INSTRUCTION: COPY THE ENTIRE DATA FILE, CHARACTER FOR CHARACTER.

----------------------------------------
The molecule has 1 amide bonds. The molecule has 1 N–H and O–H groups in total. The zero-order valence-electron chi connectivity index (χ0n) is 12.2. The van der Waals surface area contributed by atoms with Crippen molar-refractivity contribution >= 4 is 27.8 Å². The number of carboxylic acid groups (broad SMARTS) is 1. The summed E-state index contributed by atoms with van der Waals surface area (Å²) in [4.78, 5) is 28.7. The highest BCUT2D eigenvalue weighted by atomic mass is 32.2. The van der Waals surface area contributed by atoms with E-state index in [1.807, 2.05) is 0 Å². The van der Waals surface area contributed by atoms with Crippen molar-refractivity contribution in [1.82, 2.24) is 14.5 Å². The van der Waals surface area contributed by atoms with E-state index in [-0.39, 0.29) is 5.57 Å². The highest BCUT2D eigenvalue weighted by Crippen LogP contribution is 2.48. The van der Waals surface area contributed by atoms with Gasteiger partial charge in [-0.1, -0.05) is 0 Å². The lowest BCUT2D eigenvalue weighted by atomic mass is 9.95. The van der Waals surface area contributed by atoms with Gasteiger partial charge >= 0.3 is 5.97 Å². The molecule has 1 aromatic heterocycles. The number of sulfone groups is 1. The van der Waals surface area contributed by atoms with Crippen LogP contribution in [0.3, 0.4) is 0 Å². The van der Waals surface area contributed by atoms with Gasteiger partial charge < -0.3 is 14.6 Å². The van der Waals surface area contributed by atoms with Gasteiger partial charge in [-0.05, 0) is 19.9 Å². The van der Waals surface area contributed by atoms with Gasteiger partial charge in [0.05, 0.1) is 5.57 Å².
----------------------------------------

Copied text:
The molecule has 1 amide bonds. The molecule has 1 N–H and O–H groups in total. The zero-order valence-electron chi connectivity index (χ0n) is 12.2. The van der Waals surface area contributed by atoms with Crippen molar-refractivity contribution >= 4 is 27.8 Å². The number of carboxylic acid groups (broad SMARTS) is 1. The summed E-state index contributed by atoms with van der Waals surface area (Å²) in [4.78, 5) is 28.7. The highest BCUT2D eigenvalue weighted by atomic mass is 32.2. The van der Waals surface area contributed by atoms with E-state index in [1.807, 2.05) is 0 Å². The van der Waals surface area contributed by atoms with Crippen molar-refractivity contribution in [1.82, 2.24) is 14.5 Å². The van der Waals surface area contributed by atoms with E-state index in [-0.39, 0.29) is 5.57 Å². The highest BCUT2D eigenvalue weighted by Crippen LogP contribution is 2.48. The van der Waals surface area contributed by atoms with Gasteiger partial charge in [-0.1, -0.05) is 0 Å². The lowest BCUT2D eigenvalue weighted by atomic mass is 9.95. The van der Waals surface area contributed by atoms with Gasteiger partial charge >= 0.3 is 5.97 Å². The molecule has 1 aromatic heterocycles. The number of sulfone groups is 1. The van der Waals surface area contributed by atoms with Crippen LogP contribution in [0.3, 0.4) is 0 Å². The van der Waals surface area contributed by atoms with Gasteiger partial charge < -0.3 is 14.6 Å². The van der Waals surface area contributed by atoms with Gasteiger partial charge in [-0.05, 0) is 19.9 Å². The van der Waals surface area contributed by atoms with Gasteiger partial charge in [0.05, 0.1) is 5.57 Å².